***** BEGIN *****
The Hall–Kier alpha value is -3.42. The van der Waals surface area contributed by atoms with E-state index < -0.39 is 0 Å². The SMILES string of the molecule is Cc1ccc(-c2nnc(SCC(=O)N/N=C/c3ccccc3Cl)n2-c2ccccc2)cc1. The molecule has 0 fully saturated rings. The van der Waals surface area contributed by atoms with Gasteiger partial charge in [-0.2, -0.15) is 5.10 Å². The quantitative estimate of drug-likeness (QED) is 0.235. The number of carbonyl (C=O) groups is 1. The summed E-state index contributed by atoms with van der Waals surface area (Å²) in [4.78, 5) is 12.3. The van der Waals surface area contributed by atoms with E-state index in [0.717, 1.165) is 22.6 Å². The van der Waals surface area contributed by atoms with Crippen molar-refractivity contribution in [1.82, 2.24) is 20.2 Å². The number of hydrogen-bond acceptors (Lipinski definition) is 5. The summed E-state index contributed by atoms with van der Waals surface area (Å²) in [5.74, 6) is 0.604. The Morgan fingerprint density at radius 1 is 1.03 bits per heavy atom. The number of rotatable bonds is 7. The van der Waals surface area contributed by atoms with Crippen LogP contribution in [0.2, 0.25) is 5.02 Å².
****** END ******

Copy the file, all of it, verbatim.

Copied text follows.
The Hall–Kier alpha value is -3.42. The van der Waals surface area contributed by atoms with E-state index < -0.39 is 0 Å². The SMILES string of the molecule is Cc1ccc(-c2nnc(SCC(=O)N/N=C/c3ccccc3Cl)n2-c2ccccc2)cc1. The molecule has 0 fully saturated rings. The van der Waals surface area contributed by atoms with Gasteiger partial charge in [-0.2, -0.15) is 5.10 Å². The quantitative estimate of drug-likeness (QED) is 0.235. The number of carbonyl (C=O) groups is 1. The summed E-state index contributed by atoms with van der Waals surface area (Å²) in [4.78, 5) is 12.3. The van der Waals surface area contributed by atoms with E-state index in [0.717, 1.165) is 22.6 Å². The van der Waals surface area contributed by atoms with Crippen molar-refractivity contribution in [1.82, 2.24) is 20.2 Å². The number of hydrogen-bond acceptors (Lipinski definition) is 5. The summed E-state index contributed by atoms with van der Waals surface area (Å²) in [5.74, 6) is 0.604. The Morgan fingerprint density at radius 1 is 1.03 bits per heavy atom. The number of rotatable bonds is 7. The van der Waals surface area contributed by atoms with Crippen LogP contribution in [0.2, 0.25) is 5.02 Å².